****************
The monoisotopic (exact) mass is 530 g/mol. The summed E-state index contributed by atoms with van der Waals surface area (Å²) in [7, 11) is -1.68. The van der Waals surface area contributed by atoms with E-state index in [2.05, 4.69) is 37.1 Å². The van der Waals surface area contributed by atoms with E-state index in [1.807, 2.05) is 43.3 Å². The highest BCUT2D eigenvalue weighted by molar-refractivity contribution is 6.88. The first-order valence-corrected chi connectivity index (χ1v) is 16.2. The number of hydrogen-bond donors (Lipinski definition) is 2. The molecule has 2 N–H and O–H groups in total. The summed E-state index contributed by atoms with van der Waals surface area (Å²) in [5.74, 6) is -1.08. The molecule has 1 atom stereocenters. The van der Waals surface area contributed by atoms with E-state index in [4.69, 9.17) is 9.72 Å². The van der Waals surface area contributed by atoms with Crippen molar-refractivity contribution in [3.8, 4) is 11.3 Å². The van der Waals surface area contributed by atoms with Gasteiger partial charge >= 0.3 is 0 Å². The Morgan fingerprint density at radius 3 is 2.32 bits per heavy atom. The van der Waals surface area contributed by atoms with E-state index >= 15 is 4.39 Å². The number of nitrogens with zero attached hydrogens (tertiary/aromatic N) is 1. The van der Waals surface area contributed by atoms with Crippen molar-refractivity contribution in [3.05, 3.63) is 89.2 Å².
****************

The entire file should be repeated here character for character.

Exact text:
The monoisotopic (exact) mass is 530 g/mol. The summed E-state index contributed by atoms with van der Waals surface area (Å²) in [7, 11) is -1.68. The van der Waals surface area contributed by atoms with E-state index in [2.05, 4.69) is 37.1 Å². The van der Waals surface area contributed by atoms with E-state index in [1.807, 2.05) is 43.3 Å². The highest BCUT2D eigenvalue weighted by molar-refractivity contribution is 6.88. The first-order valence-corrected chi connectivity index (χ1v) is 16.2. The number of hydrogen-bond donors (Lipinski definition) is 2. The molecule has 2 N–H and O–H groups in total. The summed E-state index contributed by atoms with van der Waals surface area (Å²) in [5.74, 6) is -1.08. The molecule has 1 atom stereocenters. The van der Waals surface area contributed by atoms with E-state index in [4.69, 9.17) is 9.72 Å². The van der Waals surface area contributed by atoms with Crippen molar-refractivity contribution in [3.8, 4) is 11.3 Å². The van der Waals surface area contributed by atoms with Gasteiger partial charge >= 0.3 is 0 Å². The Morgan fingerprint density at radius 3 is 2.32 bits per heavy atom. The van der Waals surface area contributed by atoms with E-state index >= 15 is 4.39 Å². The number of nitrogens with zero attached hydrogens (tertiary/aromatic N) is 1. The van der Waals surface area contributed by atoms with Crippen molar-refractivity contribution in [3.05, 3.63) is 89.2 Å².